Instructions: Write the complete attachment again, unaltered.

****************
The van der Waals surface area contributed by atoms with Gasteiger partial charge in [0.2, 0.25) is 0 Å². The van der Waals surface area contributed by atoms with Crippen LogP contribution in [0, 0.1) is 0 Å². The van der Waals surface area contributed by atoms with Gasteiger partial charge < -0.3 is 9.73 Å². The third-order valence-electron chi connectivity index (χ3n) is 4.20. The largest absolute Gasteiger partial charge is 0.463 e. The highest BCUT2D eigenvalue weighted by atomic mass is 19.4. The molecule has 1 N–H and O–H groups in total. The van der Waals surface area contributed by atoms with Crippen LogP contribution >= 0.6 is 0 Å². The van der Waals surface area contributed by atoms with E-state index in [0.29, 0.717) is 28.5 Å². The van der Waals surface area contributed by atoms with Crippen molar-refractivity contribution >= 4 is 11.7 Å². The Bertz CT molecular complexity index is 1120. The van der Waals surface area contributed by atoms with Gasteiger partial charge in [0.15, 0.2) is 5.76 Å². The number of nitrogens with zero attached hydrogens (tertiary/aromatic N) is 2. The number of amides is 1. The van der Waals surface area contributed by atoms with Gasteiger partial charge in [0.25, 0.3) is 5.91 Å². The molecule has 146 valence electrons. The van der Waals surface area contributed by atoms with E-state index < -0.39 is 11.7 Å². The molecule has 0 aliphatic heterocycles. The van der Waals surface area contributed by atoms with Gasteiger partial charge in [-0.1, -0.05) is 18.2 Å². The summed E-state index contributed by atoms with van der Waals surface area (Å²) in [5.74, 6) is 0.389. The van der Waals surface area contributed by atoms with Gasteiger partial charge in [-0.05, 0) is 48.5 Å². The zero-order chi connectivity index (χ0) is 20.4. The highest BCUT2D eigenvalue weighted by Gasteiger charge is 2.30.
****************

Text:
The van der Waals surface area contributed by atoms with Gasteiger partial charge in [0.2, 0.25) is 0 Å². The van der Waals surface area contributed by atoms with Crippen LogP contribution in [0, 0.1) is 0 Å². The van der Waals surface area contributed by atoms with Gasteiger partial charge < -0.3 is 9.73 Å². The third-order valence-electron chi connectivity index (χ3n) is 4.20. The largest absolute Gasteiger partial charge is 0.463 e. The highest BCUT2D eigenvalue weighted by atomic mass is 19.4. The molecule has 1 N–H and O–H groups in total. The van der Waals surface area contributed by atoms with Crippen LogP contribution >= 0.6 is 0 Å². The van der Waals surface area contributed by atoms with E-state index in [0.29, 0.717) is 28.5 Å². The van der Waals surface area contributed by atoms with Crippen molar-refractivity contribution >= 4 is 11.7 Å². The Bertz CT molecular complexity index is 1120. The van der Waals surface area contributed by atoms with Gasteiger partial charge in [0.15, 0.2) is 5.76 Å². The number of nitrogens with zero attached hydrogens (tertiary/aromatic N) is 2. The number of amides is 1. The van der Waals surface area contributed by atoms with Gasteiger partial charge in [0.25, 0.3) is 5.91 Å². The molecule has 146 valence electrons. The van der Waals surface area contributed by atoms with E-state index < -0.39 is 11.7 Å². The molecule has 0 aliphatic heterocycles. The van der Waals surface area contributed by atoms with Gasteiger partial charge in [-0.1, -0.05) is 18.2 Å². The summed E-state index contributed by atoms with van der Waals surface area (Å²) in [5.74, 6) is 0.389. The van der Waals surface area contributed by atoms with Gasteiger partial charge in [-0.05, 0) is 48.5 Å². The zero-order chi connectivity index (χ0) is 20.4. The highest BCUT2D eigenvalue weighted by Gasteiger charge is 2.30.